It still stings to recount a run-in with a childhood friend at our high school reunion in which she outed me to a small crowd: “Remember in elementary school how you always invited people over to colorinstead of to play?!” The subsequent laughter was—and remains—lost on me. Thirty years later, my perfect day would still be filled with crayons and coloring jams. Outside of the ubiquitous crayons and colored pencils, my materials were varied in the freewheeling late seventies and early eighties:
From 4th through 7th grade, the ledge just above the stovetop at my dad’s house was lined with my Plasticine cephalopods, unicorns, Hello Kitties, and woodland animals. They stood at attention for years, coated in a hearty veneer of kitchen grease.
The Can-Crusher™ (patent pending!) was fashioned from two 2 by 4’s, nailed together to form a “T”, resplendent in its wrapped ribbons, and colored with markers. We used it in the garage to crush empty cans of Dr. Pepper, Coors, and Tab before they went into the trash.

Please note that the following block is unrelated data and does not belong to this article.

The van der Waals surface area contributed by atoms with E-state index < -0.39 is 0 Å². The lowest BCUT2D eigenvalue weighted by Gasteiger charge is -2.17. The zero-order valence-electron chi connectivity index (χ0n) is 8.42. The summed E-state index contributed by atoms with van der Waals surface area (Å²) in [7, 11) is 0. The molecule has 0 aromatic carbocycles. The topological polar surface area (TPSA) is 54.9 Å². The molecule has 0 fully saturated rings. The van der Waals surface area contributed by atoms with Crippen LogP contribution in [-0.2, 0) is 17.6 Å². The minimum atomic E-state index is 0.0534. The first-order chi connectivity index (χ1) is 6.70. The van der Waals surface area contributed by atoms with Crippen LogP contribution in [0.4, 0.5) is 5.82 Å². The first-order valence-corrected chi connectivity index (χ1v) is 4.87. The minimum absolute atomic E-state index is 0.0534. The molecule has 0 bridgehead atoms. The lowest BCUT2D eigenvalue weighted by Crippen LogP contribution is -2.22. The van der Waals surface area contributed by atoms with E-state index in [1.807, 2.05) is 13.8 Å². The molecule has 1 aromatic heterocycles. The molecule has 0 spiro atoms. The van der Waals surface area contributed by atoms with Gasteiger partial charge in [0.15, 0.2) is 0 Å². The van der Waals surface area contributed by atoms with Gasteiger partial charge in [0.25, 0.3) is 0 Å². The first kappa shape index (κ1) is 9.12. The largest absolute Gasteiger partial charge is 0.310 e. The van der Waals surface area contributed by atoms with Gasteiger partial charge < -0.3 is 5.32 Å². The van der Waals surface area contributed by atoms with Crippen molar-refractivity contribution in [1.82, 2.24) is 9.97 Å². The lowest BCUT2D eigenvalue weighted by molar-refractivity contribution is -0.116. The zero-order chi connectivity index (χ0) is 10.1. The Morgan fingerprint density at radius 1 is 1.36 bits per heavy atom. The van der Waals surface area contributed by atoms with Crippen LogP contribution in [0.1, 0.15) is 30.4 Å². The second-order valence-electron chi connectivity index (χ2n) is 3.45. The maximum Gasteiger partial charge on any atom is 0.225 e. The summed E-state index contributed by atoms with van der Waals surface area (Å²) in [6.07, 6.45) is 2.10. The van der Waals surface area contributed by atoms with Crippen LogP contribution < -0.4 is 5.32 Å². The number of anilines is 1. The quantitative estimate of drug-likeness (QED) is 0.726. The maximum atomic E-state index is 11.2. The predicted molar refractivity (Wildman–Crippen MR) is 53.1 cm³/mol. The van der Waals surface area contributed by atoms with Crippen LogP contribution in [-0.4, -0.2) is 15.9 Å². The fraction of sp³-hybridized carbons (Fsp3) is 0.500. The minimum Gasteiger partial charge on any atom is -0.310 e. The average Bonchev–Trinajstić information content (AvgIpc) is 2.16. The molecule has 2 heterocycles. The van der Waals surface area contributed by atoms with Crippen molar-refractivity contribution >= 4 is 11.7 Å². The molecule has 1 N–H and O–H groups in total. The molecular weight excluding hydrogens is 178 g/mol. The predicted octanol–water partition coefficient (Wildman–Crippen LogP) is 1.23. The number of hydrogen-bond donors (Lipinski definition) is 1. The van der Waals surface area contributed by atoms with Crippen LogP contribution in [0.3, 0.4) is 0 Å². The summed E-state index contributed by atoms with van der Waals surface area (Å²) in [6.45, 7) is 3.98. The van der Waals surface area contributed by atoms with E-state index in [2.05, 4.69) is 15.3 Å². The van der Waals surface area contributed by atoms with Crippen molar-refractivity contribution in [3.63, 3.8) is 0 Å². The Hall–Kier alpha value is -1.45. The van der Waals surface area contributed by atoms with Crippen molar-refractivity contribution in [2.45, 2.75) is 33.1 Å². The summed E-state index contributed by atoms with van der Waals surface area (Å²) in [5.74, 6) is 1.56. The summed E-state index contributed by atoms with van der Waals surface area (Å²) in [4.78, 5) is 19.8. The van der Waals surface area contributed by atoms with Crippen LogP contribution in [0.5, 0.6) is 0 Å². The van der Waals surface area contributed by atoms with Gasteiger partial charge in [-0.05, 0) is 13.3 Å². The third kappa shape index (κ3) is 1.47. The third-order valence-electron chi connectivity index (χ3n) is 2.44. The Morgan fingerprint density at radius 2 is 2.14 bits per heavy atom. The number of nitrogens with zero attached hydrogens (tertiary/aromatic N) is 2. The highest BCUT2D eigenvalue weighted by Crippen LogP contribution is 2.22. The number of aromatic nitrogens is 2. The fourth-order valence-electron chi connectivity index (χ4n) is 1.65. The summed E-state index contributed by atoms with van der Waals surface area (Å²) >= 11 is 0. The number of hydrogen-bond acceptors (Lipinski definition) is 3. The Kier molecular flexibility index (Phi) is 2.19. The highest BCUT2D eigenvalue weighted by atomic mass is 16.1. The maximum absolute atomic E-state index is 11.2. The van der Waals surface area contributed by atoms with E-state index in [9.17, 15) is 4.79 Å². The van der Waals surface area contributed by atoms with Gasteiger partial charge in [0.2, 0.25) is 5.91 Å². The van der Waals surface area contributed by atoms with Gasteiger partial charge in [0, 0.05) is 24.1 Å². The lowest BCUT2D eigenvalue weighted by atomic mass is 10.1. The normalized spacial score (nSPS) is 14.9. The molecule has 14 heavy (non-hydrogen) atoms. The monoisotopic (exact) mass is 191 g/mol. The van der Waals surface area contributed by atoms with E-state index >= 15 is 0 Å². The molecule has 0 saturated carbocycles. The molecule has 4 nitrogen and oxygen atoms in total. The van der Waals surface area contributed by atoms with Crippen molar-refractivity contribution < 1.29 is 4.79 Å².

Multi-media bedroom installations were abundant. For years I slept under a floor-to-ceiling construction paper tree that dropped leaves. The tree was succeeded by an immersive Ms. Piggy installation that paid homage to my hero. Piggy stayed up through most of 6th grade until punk’s influence proved too strong. Then my sisters and I did intervention makeovers on our Barbies with safety pins, tats, and Mohawks before we hung them from the ceiling.
-Kristen is a visual artist and educator living in Seattle, WA. She likes the color orange. See her work at www.kristenramirez.com.